Play review; 'Retreat from Moscow'
By Katie Scarvey
As I was attended the opening of “The Retreat from Moscow,” I thought about that famous Tolstoy line: “Happy families are all alike; every unhappy family is unhappy in its own way.”
I wonder if you could replace “family” with “marriage”?
Produced by the St. Thomas Players and directed by Justin Dionne, “The Retreat from Moscow,” is about a 33-year marriage that has imploded.
The play deftly explores what happens when one partner has emotionally checked out of a marriage while the other partner fights tooth and nail to hang on to it.
Playing Alice is the brilliant Claudia Galup, who manages to come across as both charming and infuriating. In the first act, you’ll cringe as Alice verbally bludgeons Edward, turning the simplest conversational gambit into a skirmish. Edward can’t even ask his wife how her day was without being attacked: “I wish you wouldn’t talk to me like that.”
Kurt Corriher is superb as the beleaguered Edward, who wants a simpler, “sunnier” existence than the one he has with Alice. Solid tea-drinking Englishman that he is, he’s tried to keep calm and carry on even as Alice has turned into a raging harpy.
It becomes clear that Alice’s aggression toward Edward comes from a deep well of unhappiness. Alice feels ignored and invisible and senses her husband’s emotional retreat. She wants a reaction. She wants Edward to express an authentic emotion.
Edward tries to protect himself from her as much as possible, which of course makes things worse. He longs to be able to do his beloved puzzles in peace — crosswords instead of cross words.
Edward finally musters up the courage to leave Alice — for a woman named Angela, who has made him realize how lost he’s been to himself:
“Me is who I am when I’m with Angela,” he says. Still, he can remember a time when Alice dazzled him with her poetry and her very presence, “like a brilliant light.”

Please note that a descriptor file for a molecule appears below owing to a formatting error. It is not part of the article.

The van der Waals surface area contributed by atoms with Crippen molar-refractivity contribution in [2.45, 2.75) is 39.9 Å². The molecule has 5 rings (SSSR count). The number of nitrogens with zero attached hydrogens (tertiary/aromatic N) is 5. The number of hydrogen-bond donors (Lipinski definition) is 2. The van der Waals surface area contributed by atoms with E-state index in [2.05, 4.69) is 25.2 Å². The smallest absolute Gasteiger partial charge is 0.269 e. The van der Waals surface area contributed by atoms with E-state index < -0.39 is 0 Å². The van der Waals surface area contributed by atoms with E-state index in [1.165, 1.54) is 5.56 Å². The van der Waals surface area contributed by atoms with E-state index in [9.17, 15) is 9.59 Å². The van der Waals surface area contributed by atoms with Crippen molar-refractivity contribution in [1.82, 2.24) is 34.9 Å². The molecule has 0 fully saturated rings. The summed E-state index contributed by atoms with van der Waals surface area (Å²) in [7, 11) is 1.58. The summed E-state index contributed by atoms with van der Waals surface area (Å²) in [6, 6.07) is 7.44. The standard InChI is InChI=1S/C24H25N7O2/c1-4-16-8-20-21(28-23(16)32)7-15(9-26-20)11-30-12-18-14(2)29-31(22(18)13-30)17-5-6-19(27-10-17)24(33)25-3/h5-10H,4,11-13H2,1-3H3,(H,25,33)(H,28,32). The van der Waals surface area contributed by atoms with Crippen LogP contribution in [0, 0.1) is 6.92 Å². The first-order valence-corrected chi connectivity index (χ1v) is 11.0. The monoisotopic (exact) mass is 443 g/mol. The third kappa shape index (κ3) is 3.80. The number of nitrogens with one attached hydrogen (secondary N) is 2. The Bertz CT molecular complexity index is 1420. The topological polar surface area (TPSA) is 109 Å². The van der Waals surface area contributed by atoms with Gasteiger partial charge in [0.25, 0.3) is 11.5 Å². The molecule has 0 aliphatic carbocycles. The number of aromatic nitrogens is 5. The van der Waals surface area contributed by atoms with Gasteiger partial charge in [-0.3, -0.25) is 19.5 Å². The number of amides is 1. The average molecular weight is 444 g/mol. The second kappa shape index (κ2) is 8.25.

Much of the play is concerned with Edward’s feelings of survivor guilt. A history teacher, Edward is reading “The Retreat from Moscow,” which deals with Napoleon’s ill-fated invasion. It causes him to reflect on survival, and how one person’s survival sometimes means that another, weaker person must perish.
The play also explores Alice’s anguish over losing her marriage. She is by turns desperate, manipulative, wallowing, furious, suicidal. It is heartbreaking and excruciating to see her debase herself before Edward, with no hope of winning him back: “I’ll be a good girl,” she begs. Galup nails this and every scene she’s in.
She is “a left woman,” she tells adult son Jamie, played by Jacob Asher, musing on how it would have been so much easier if Edward had died rather than divorced her.
In a whimsical flourish, she buys a dog and calls him Edward, teaching him to “stay,” but later commanding him to play dead by saying, “die, Eddie, die!”
Which points to something important about the play. While there are moments that capture profound pain, there is plenty of humor as well.
As the son caught in an impossible situation, Jamie has his own issues to deal with. His unhappiness in love is hinted at, and his interest in his mother’s survival goes beyond simple concern for her welfare. How Alice rebounds — or doesn’t — could determine whether he will attempt to “last it out.”
Jamie’s most trenchant observation is when he tells his father that if he blames him for anything, it’s for being dishonest: “You went on pretending and pretending and one day you left.”
I can only imagine the satisfaction Justin Dionne must have had in directing such a talented trio of actors. Corriher and Galup are masterful. And Asher captures well the particular hell of a son trying to remain neutral with both sides vying for his allegiance.
My only quibble with this excellent play is the ending as written by Nicholson. Galup’s final words were — for me — spot-on perfect. I so wanted them to be ringing in my ears on the way out of the theater. But the spotlight then moved to Jamie, who gave a speech that smacked of writerly self-indulgence. While Nicholson might identify most with Jamie, it’s really not about him, after all.
“The Retreat from Moscow” continues with performances at 7:30 tonight and Sunday at 2:30 p.m. (That matinee performance offers buy-one-get-one free tickets.) Regular tickets are $15.
Performances continue at Aug. 9-11 at 7:30 p.m.
On Friday, Aug. 10 there will be a talk-back with the actors and director immediately following the performance.
Call 704-647-0999 or email faithart@bellsouth. net for more information.